Here’s What You Didn’t Know About “Raw” Sugar
“Healthier” baking, explained.
Everybody knows that sugar is the enemy in the tireless struggle toward healthy eating. But even the most health-conscious consumers can’t deny their instinctive love for sweets, which is why, given the option, you might reach for more healthy-looking sugars with packaging labelled with buzzwords like “raw,” “pure,” and “natural.” And while Sugar in the Raw is the most recognizable brand of turbinado on shelves, the exact same product is made by many other companies.
What you probably think of as “raw” sugar is actually a processed food that goes by the name turbinado sugar, and it’s distinct for its caramel color and larger crystal size. The chunkier size of the grains results from the length of the crystallization process, but the same sugar cane plant is used to produce white sugar, brown sugar, and “raw” sugar. Inside of each sugar cane stalk, you’ll find 30 teaspoons of sugar, 6 teaspoons of molasses, and 1 quart of water.
Now here’s where the biggest distinction lies. A coating of natural molasses is left around the grains of sugar after they crystalize (think dark brown sugar). In some cases, the majority of the molasses is left on. To create light brown sugar, more of the molasses is washed off. For white sugar, the crystals are washed until they are 99.5% sucrose, the purest form achievable.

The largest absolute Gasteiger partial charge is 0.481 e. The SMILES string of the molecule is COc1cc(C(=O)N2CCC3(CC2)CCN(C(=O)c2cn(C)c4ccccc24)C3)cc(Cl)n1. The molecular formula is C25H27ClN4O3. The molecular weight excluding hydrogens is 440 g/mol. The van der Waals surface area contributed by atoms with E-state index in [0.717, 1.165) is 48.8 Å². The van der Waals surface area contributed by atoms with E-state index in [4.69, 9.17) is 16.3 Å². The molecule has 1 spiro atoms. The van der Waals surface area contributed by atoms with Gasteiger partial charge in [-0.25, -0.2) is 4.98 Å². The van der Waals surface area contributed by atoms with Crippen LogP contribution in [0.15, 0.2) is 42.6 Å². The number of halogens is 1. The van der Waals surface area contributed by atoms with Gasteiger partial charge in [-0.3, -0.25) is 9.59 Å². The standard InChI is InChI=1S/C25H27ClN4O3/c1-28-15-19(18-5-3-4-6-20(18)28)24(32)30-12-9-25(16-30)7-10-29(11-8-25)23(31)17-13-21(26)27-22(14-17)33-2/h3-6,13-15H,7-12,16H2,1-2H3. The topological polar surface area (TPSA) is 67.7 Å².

No matter what type of sugar you’re using, it all comes from the sugar cane plant, one of the most sustainable crops in the world. Your body processes all forms of sugar cane in the exact same way. And when it comes down to it, the health benefits of the “micronutrients” preserved in the (trace amounts of) molasses don’t outweigh the sugar intake you consume from eating, well, sugar. If you are after the antioxidants, calcium, and magnesium said to be stored in blackstrap molasses, you’d need to opt for a jar of the real-deal, syrupy stuff itself, not crystalized baking sugars.
If you think I’ve ruined all of your previous assumptions about “healthy” sugar, there might be one left that actually holds true. Turbinado and other brown sugars are, in fact, less-processed than white sugar because they aren’t washed completely.
The way you use these less-processed sugars in baking should differ too. The larger, chunkier crystals won’t dissolve or perform the same way in your recipes because they have a different structure. In the same way you wouldn’t swap in a cup of moist, sticky dark brown sugar for a cup of white in many baking applications, use caution when incorporating turbinado sugar into recipes that call for granulated. However, those coarser crystals can make a delicious, crunchy topping on muffins, cookies, cobblers, and more.
If you don’t want to alter your favorite recipes for a totally different sugar type but still want your baking to involve less-processed ingredients, you do have options. For example, a new product from Domino Sugar, called Golden Sugar, is less-processed than white sugar, but still has the same sweetness level, granule size, and baking performance as the regular stuff.